He is the Oscar-nominated director who produced “Monster’s Ball,” which won Halle Berry an Academy Award for Best Actress; and he directed “Precious,” which won two Oscars.
            Daniels loves to dabble with explosive stories, and with “The Butler” (his names was officially added to the title when Warner Bros. caused problems claiming that it had a 1916 film by the same name) he gets plenty of dynamite.
            Daniels recreates all of the fire and passion of the civil rights movement, showing us both sides of the coin – those in the community, like Cecil Gaines, who felt “negroes” were moving too fast; and those like his militant son, Louis, who felt the time had come for justice, no matter the price.
            From the Greyhound bus carrying Freedom Riders being attacked, to the Black Panther Party and the assassination of Dr. King, Daniels helps us relive these traumatic moments in  time with skill and depth. And he puts it all in the context of the Gaines family.
            I enjoyed “Lee Daniels’ The Butler.” To me, this was fine and timely moviemaking that will be heard from come Oscar time.
            HOMEBOY MAKES GOOD – Bolton, NC is a small town of 800 folks a few miles from Wilmington, and yet, one of it’s own is on top of the literary world right now. Poet-novelist Jason Mott, an alumnus of UNC – Wilmington, has just released his new novel titled, “The Returned,” and it has become an instant hit.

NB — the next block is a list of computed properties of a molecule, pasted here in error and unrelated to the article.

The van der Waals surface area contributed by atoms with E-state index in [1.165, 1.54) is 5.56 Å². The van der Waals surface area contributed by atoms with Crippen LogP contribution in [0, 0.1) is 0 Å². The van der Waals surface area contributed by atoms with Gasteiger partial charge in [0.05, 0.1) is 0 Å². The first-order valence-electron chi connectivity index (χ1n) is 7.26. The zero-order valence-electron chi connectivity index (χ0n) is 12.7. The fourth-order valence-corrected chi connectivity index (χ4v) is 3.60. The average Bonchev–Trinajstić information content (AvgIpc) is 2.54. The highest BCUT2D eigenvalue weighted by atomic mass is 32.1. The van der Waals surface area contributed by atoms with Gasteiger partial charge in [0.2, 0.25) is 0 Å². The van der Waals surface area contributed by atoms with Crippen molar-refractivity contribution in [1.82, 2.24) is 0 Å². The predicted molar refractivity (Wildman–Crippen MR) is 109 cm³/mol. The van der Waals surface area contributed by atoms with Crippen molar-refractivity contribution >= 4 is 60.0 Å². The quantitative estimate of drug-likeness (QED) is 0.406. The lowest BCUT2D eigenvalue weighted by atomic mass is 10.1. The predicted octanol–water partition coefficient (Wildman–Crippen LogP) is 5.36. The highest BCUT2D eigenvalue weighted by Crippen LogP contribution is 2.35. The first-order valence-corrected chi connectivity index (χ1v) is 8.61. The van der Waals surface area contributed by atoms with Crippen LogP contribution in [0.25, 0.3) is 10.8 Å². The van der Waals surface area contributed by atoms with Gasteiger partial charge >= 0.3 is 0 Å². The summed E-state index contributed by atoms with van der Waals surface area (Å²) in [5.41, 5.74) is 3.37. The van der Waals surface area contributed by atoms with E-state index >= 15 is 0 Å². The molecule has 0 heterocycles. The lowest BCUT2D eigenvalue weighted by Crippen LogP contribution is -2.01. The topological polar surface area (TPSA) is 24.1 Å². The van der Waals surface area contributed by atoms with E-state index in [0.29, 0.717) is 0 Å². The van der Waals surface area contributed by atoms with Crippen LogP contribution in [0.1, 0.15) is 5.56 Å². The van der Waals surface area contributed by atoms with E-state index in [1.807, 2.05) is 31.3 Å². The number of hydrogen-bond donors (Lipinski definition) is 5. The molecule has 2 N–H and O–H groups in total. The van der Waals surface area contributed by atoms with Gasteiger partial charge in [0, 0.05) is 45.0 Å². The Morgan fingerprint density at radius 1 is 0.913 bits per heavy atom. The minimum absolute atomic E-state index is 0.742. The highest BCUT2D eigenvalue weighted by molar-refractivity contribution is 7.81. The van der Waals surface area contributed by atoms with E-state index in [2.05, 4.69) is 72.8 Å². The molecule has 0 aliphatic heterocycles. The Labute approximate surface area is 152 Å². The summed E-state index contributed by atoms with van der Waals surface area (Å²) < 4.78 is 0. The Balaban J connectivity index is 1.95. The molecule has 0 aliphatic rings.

The story of a small town called Arcadia, NC, where the dead eight-year-old son of an elderly couple return to them fifty years later alive, Motts book was immediately optioned by actor Brad Pitts production company, and next March, will be an ABC TV series starring Omar Epps (for TV, the book will be renamed “Resurrection.” Don’t ask me what was wrong with “The Returned.”)
            Mott is traveling the country on tour promoting his book, and says though he’s spent over the past 12 years writing poetry and struggling, to have this success is a blessing.
            The book was released this week. We wish this homeboy well. Hear my interview with him next week on my radio show, “Make It Happen,” Thursday at 4 on www.myWAUG.com.
            THE GODFATHER OF SOUL – A new movie about the life of soul singer James Brown is scheduled to start filming in Mississippi soon, and actor Chadwick Boseman, who portrayed Jackie Robinson in the fine film, “42: The Jackie Robinson Story,” is set to play the Godfather of Soul. One of the producers of the film is Rolling Stones’ lead man Mick Jagger, and the director is Tate Taylor, who brought us, “The Help.”
            Let’s see how this will turn out, shall we?
            Make sure you tune in every Thursday afternoon at 4 p.m. for my talk radio show, ''Make It Happen'' on Power 750 WAUG-AM, or online at www.myWAUG.com. And read more about my thoughts and opinions exclusively at my blog, ‘The Cash Roc” (http://thecashroc.blogspot.com/2011/01/cash-roc-begins.html). I promise it will be interesting.
Cash in the Apple - honored as the Best Column Writing of 2006 by the National Newspaper Publishers Association. Columnist Cash Michaels was also honored by the NNPA for Best Feature Story Journalist of 2009, and was the recipient of the Raleigh-Apex NAACP’s President’s Award for Media Excellence in Sept. 2011.
Until next week, keep a smile on your face, GOD in your heart, and The Carolinian in your life. Bye, bye.